After the kids made their posters, they shared them by explaining their strategies to the class. It did take time, but it was totally worth it.


After the students shared their posters, they came up with a list of things that should be on a fraction poster. This will be used in our future fraction lessons! :)


To assess, we used an exemplar. Exemplar's are an amazing way to encourage critical thinking skills, while giving students a chance to answer a problem in an open response type of way.

Some students could only come up with one strategy, while some other came up with multiple ways to solve.



I hope you got a few ideas from this post today! It's super easy... but, oh my gosh so effective. I am normally a very activity based teacher, and I think that comes from being in first grade for two years. So, this year, I've been working on switching gears to more lessons such as this one. Hopefully, I can keep it up! I love it! 

Also, please check out Jamie, my math coaches TPT store! She has such great items!



Sunday, March 1, 2015

Working on Point of View!

This week we began working on Point of View! We are learning 1st, 2nd and 3rd point of view before we dive into developing our own point of view. We had a delay and a few set backs this week in our schedule, so we didn't get to everything I wanted to get to. You know how that goes! :) I'll share what we've done so far!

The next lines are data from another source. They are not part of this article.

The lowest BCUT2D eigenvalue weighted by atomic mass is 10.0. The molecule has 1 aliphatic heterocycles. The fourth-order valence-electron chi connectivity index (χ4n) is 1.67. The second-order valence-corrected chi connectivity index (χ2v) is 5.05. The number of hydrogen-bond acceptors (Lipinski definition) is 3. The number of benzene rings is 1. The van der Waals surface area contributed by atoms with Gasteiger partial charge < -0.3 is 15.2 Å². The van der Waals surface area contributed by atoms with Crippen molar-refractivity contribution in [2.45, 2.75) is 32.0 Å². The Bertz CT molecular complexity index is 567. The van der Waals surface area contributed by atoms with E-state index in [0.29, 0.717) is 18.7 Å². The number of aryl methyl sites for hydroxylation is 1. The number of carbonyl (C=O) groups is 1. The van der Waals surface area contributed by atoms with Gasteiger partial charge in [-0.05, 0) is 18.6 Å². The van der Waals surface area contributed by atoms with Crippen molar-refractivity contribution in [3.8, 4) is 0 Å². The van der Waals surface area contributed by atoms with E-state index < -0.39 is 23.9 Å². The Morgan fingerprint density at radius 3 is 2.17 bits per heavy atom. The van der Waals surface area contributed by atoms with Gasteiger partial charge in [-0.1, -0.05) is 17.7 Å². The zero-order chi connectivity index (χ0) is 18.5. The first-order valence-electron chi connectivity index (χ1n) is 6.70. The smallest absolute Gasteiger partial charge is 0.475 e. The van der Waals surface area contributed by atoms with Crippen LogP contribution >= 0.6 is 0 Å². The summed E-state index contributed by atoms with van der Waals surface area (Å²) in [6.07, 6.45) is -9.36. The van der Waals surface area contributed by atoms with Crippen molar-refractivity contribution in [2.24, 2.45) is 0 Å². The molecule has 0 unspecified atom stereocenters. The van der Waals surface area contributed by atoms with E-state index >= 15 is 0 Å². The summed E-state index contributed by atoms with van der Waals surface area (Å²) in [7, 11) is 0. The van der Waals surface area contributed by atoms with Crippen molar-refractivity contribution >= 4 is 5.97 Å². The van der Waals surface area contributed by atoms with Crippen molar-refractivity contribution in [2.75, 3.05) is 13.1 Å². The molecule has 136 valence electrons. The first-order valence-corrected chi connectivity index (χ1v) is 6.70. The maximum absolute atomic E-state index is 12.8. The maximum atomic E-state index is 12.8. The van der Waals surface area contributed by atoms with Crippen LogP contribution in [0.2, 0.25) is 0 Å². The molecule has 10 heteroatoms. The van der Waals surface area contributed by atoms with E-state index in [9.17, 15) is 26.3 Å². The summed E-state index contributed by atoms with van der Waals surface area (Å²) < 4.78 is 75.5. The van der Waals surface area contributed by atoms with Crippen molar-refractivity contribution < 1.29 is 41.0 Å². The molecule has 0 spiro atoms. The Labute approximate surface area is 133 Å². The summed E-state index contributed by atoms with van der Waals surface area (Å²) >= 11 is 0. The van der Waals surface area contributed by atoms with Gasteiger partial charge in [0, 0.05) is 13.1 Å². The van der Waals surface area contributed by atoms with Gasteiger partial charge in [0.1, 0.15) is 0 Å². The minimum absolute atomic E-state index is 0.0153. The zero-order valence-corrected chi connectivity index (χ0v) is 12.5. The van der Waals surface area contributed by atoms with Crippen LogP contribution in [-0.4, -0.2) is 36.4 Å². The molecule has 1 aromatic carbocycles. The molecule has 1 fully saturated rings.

The first thing we did was break out the book, "Help Me, Mr. Mutt." On the first day, we simply read the book for enjoyment. We noticed how Mr. Mutt was talking and then how the author used different words when other characters were talking. 
Super, quick-I'm trying to stick to this mini-lesson thing. Guys, it's hard for me! :-)


The next day, I wrote little excerpts from Mr. Mutt onto large paper. We read the excerpts and noticed common words that were being used over and over again.